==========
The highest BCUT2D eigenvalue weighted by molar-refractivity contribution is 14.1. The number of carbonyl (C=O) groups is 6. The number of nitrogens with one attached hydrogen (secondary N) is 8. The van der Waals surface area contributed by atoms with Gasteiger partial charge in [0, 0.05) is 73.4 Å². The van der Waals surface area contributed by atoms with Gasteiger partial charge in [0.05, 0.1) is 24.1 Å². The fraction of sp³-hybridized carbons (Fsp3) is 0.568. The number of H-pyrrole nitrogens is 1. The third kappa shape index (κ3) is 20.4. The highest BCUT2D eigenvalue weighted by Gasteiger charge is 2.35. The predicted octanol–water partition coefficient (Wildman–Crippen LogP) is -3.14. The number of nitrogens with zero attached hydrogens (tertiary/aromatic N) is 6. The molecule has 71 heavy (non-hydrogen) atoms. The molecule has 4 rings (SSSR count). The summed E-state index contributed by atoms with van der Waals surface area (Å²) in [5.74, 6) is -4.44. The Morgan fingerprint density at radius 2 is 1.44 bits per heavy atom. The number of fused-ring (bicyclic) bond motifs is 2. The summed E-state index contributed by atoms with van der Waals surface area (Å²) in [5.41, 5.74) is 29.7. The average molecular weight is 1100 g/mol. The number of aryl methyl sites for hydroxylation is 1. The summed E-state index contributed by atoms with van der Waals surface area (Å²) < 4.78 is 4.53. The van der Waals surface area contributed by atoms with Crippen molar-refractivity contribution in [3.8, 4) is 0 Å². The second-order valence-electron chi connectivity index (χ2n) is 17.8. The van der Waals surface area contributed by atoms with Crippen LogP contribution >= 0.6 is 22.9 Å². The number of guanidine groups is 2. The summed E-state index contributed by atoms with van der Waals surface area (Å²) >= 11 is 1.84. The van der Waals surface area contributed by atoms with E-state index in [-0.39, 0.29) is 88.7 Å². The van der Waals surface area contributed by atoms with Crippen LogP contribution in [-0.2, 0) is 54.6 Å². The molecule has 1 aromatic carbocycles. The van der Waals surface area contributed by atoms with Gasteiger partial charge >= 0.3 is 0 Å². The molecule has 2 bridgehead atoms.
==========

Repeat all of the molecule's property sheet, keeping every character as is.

The highest BCUT2D eigenvalue weighted by molar-refractivity contribution is 14.1. The number of carbonyl (C=O) groups is 6. The number of nitrogens with one attached hydrogen (secondary N) is 8. The van der Waals surface area contributed by atoms with Gasteiger partial charge in [0, 0.05) is 73.4 Å². The van der Waals surface area contributed by atoms with Gasteiger partial charge in [0.05, 0.1) is 24.1 Å². The fraction of sp³-hybridized carbons (Fsp3) is 0.568. The number of H-pyrrole nitrogens is 1. The third kappa shape index (κ3) is 20.4. The highest BCUT2D eigenvalue weighted by Gasteiger charge is 2.35. The predicted octanol–water partition coefficient (Wildman–Crippen LogP) is -3.14. The number of nitrogens with zero attached hydrogens (tertiary/aromatic N) is 6. The molecule has 71 heavy (non-hydrogen) atoms. The molecule has 4 rings (SSSR count). The summed E-state index contributed by atoms with van der Waals surface area (Å²) in [5.74, 6) is -4.44. The Morgan fingerprint density at radius 2 is 1.44 bits per heavy atom. The number of fused-ring (bicyclic) bond motifs is 2. The summed E-state index contributed by atoms with van der Waals surface area (Å²) in [5.41, 5.74) is 29.7. The average molecular weight is 1100 g/mol. The number of aryl methyl sites for hydroxylation is 1. The summed E-state index contributed by atoms with van der Waals surface area (Å²) < 4.78 is 4.53. The van der Waals surface area contributed by atoms with Crippen molar-refractivity contribution in [3.8, 4) is 0 Å². The second-order valence-electron chi connectivity index (χ2n) is 17.8. The van der Waals surface area contributed by atoms with Crippen LogP contribution >= 0.6 is 22.9 Å². The number of guanidine groups is 2. The summed E-state index contributed by atoms with van der Waals surface area (Å²) >= 11 is 1.84. The van der Waals surface area contributed by atoms with E-state index in [-0.39, 0.29) is 88.7 Å². The van der Waals surface area contributed by atoms with Crippen LogP contribution in [-0.2, 0) is 54.6 Å². The molecule has 1 aromatic carbocycles. The van der Waals surface area contributed by atoms with Gasteiger partial charge >= 0.3 is 0 Å². The molecule has 2 bridgehead atoms.